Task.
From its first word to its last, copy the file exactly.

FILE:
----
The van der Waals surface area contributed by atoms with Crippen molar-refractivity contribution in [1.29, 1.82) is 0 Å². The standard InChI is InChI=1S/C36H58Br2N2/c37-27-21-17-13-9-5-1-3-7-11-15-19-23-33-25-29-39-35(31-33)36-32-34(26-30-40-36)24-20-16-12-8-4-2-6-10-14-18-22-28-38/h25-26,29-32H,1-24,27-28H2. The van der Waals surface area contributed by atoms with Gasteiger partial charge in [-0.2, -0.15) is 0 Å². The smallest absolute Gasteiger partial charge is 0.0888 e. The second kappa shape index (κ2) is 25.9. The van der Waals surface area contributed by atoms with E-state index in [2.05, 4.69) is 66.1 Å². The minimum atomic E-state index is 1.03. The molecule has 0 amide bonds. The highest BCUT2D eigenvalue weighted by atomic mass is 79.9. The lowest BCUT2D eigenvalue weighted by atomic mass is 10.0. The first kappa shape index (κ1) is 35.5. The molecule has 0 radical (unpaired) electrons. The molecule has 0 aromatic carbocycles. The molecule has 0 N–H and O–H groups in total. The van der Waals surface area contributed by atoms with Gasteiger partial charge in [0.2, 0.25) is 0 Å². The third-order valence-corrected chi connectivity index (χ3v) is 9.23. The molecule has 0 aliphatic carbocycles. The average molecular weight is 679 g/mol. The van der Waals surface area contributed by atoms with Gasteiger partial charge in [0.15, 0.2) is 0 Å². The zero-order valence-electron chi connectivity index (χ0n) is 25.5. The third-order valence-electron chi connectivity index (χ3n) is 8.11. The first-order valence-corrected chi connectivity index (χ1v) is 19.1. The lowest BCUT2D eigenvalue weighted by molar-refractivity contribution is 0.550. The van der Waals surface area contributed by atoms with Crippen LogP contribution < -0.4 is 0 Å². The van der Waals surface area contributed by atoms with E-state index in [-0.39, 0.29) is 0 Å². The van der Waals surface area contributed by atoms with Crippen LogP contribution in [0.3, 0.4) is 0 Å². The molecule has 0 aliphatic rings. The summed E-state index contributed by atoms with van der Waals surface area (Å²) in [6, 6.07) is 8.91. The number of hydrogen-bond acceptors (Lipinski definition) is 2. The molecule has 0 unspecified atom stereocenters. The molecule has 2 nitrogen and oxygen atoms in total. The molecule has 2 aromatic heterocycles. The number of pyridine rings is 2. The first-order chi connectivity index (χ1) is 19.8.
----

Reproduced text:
The van der Waals surface area contributed by atoms with Crippen molar-refractivity contribution in [1.29, 1.82) is 0 Å². The standard InChI is InChI=1S/C36H58Br2N2/c37-27-21-17-13-9-5-1-3-7-11-15-19-23-33-25-29-39-35(31-33)36-32-34(26-30-40-36)24-20-16-12-8-4-2-6-10-14-18-22-28-38/h25-26,29-32H,1-24,27-28H2. The van der Waals surface area contributed by atoms with Gasteiger partial charge in [-0.2, -0.15) is 0 Å². The smallest absolute Gasteiger partial charge is 0.0888 e. The second kappa shape index (κ2) is 25.9. The van der Waals surface area contributed by atoms with E-state index in [2.05, 4.69) is 66.1 Å². The minimum atomic E-state index is 1.03. The molecule has 0 amide bonds. The highest BCUT2D eigenvalue weighted by atomic mass is 79.9. The lowest BCUT2D eigenvalue weighted by atomic mass is 10.0. The first kappa shape index (κ1) is 35.5. The molecule has 0 radical (unpaired) electrons. The molecule has 0 aromatic carbocycles. The molecule has 0 N–H and O–H groups in total. The van der Waals surface area contributed by atoms with Gasteiger partial charge in [0.2, 0.25) is 0 Å². The third-order valence-corrected chi connectivity index (χ3v) is 9.23. The molecule has 0 aliphatic carbocycles. The average molecular weight is 679 g/mol. The van der Waals surface area contributed by atoms with Gasteiger partial charge in [0.15, 0.2) is 0 Å². The zero-order valence-electron chi connectivity index (χ0n) is 25.5. The third-order valence-electron chi connectivity index (χ3n) is 8.11. The first-order valence-corrected chi connectivity index (χ1v) is 19.1. The lowest BCUT2D eigenvalue weighted by molar-refractivity contribution is 0.550. The van der Waals surface area contributed by atoms with Crippen LogP contribution < -0.4 is 0 Å². The van der Waals surface area contributed by atoms with E-state index in [-0.39, 0.29) is 0 Å². The van der Waals surface area contributed by atoms with Crippen LogP contribution in [0.3, 0.4) is 0 Å². The molecule has 0 aliphatic rings. The summed E-state index contributed by atoms with van der Waals surface area (Å²) in [6, 6.07) is 8.91. The number of hydrogen-bond acceptors (Lipinski definition) is 2. The molecule has 0 unspecified atom stereocenters. The molecule has 2 nitrogen and oxygen atoms in total. The molecule has 2 aromatic heterocycles. The number of pyridine rings is 2. The first-order chi connectivity index (χ1) is 19.8.